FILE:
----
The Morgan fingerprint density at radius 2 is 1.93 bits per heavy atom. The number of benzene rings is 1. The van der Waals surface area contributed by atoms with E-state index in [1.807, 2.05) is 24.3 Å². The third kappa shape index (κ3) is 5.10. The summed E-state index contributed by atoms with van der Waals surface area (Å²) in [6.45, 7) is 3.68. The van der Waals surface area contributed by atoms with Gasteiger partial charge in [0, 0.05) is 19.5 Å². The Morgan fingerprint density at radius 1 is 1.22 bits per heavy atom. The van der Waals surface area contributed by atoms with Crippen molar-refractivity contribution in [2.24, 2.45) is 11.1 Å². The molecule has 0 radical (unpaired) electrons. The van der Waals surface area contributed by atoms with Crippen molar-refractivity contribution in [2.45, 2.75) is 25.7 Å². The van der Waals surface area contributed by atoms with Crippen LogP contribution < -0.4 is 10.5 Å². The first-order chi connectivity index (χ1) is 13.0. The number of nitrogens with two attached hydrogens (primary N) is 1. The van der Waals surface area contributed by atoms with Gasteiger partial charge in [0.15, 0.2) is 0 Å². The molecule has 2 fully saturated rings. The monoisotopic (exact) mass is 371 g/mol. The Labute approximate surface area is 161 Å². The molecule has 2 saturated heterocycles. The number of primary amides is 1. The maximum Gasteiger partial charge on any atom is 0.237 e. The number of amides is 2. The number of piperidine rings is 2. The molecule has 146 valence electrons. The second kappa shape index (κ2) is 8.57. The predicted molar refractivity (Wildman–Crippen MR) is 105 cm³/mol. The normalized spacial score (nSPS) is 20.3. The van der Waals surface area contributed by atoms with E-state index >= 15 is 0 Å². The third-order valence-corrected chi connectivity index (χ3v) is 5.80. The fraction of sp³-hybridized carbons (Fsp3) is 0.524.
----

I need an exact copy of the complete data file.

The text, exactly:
The Morgan fingerprint density at radius 2 is 1.93 bits per heavy atom. The number of benzene rings is 1. The van der Waals surface area contributed by atoms with E-state index in [1.807, 2.05) is 24.3 Å². The third kappa shape index (κ3) is 5.10. The summed E-state index contributed by atoms with van der Waals surface area (Å²) in [6.45, 7) is 3.68. The van der Waals surface area contributed by atoms with Gasteiger partial charge in [0, 0.05) is 19.5 Å². The Morgan fingerprint density at radius 1 is 1.22 bits per heavy atom. The van der Waals surface area contributed by atoms with Crippen molar-refractivity contribution in [2.24, 2.45) is 11.1 Å². The molecule has 0 radical (unpaired) electrons. The van der Waals surface area contributed by atoms with Crippen molar-refractivity contribution in [2.45, 2.75) is 25.7 Å². The van der Waals surface area contributed by atoms with Crippen LogP contribution < -0.4 is 10.5 Å². The first-order chi connectivity index (χ1) is 13.0. The number of nitrogens with two attached hydrogens (primary N) is 1. The van der Waals surface area contributed by atoms with Gasteiger partial charge in [0.15, 0.2) is 0 Å². The molecule has 2 fully saturated rings. The monoisotopic (exact) mass is 371 g/mol. The Labute approximate surface area is 161 Å². The molecule has 2 saturated heterocycles. The number of primary amides is 1. The maximum Gasteiger partial charge on any atom is 0.237 e. The number of amides is 2. The number of piperidine rings is 2. The molecule has 146 valence electrons. The second kappa shape index (κ2) is 8.57. The predicted molar refractivity (Wildman–Crippen MR) is 105 cm³/mol. The normalized spacial score (nSPS) is 20.3. The van der Waals surface area contributed by atoms with E-state index >= 15 is 0 Å². The third-order valence-corrected chi connectivity index (χ3v) is 5.80. The fraction of sp³-hybridized carbons (Fsp3) is 0.524.